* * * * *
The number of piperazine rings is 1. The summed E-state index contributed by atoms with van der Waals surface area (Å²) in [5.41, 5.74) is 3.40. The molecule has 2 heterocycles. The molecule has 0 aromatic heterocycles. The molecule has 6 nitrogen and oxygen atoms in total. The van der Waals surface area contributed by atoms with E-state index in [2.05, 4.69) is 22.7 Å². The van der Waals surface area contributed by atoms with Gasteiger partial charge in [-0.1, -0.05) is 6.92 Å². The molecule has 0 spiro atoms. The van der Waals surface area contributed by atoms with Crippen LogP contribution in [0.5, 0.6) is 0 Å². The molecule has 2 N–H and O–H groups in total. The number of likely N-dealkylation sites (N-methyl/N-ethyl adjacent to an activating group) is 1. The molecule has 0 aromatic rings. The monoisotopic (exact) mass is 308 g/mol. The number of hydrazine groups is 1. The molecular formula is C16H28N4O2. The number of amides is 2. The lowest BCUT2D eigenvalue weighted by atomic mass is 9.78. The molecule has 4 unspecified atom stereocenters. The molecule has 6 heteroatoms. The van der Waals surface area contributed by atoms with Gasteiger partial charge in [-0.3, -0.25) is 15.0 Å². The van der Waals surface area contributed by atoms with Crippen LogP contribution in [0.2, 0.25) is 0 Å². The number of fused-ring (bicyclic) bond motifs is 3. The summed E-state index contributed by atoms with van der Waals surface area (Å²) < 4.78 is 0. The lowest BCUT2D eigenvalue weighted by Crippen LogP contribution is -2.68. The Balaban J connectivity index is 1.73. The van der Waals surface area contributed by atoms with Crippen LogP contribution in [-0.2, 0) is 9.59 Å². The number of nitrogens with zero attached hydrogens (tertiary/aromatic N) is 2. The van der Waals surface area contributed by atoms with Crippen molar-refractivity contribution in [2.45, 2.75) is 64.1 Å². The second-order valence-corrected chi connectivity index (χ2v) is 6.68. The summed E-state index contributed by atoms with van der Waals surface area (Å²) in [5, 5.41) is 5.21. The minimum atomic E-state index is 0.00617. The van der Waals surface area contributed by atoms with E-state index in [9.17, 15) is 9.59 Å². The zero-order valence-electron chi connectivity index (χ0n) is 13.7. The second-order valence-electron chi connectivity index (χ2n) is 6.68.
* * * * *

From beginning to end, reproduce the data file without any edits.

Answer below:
The number of piperazine rings is 1. The summed E-state index contributed by atoms with van der Waals surface area (Å²) in [5.41, 5.74) is 3.40. The molecule has 2 heterocycles. The molecule has 0 aromatic heterocycles. The molecule has 6 nitrogen and oxygen atoms in total. The van der Waals surface area contributed by atoms with E-state index in [2.05, 4.69) is 22.7 Å². The van der Waals surface area contributed by atoms with Gasteiger partial charge in [-0.1, -0.05) is 6.92 Å². The molecule has 0 spiro atoms. The van der Waals surface area contributed by atoms with Crippen LogP contribution in [0.5, 0.6) is 0 Å². The molecule has 2 N–H and O–H groups in total. The number of likely N-dealkylation sites (N-methyl/N-ethyl adjacent to an activating group) is 1. The molecule has 0 aromatic rings. The monoisotopic (exact) mass is 308 g/mol. The number of hydrazine groups is 1. The molecular formula is C16H28N4O2. The number of amides is 2. The lowest BCUT2D eigenvalue weighted by atomic mass is 9.78. The molecule has 4 unspecified atom stereocenters. The molecule has 6 heteroatoms. The van der Waals surface area contributed by atoms with Gasteiger partial charge in [-0.3, -0.25) is 15.0 Å². The van der Waals surface area contributed by atoms with Crippen LogP contribution in [0.2, 0.25) is 0 Å². The number of fused-ring (bicyclic) bond motifs is 3. The summed E-state index contributed by atoms with van der Waals surface area (Å²) < 4.78 is 0. The lowest BCUT2D eigenvalue weighted by Crippen LogP contribution is -2.68. The Balaban J connectivity index is 1.73. The van der Waals surface area contributed by atoms with Crippen LogP contribution in [-0.2, 0) is 9.59 Å². The number of nitrogens with zero attached hydrogens (tertiary/aromatic N) is 2. The van der Waals surface area contributed by atoms with Crippen molar-refractivity contribution in [2.45, 2.75) is 64.1 Å². The second-order valence-corrected chi connectivity index (χ2v) is 6.68. The summed E-state index contributed by atoms with van der Waals surface area (Å²) in [5, 5.41) is 5.21. The minimum atomic E-state index is 0.00617. The van der Waals surface area contributed by atoms with E-state index in [9.17, 15) is 9.59 Å². The zero-order valence-electron chi connectivity index (χ0n) is 13.7. The second-order valence-electron chi connectivity index (χ2n) is 6.68.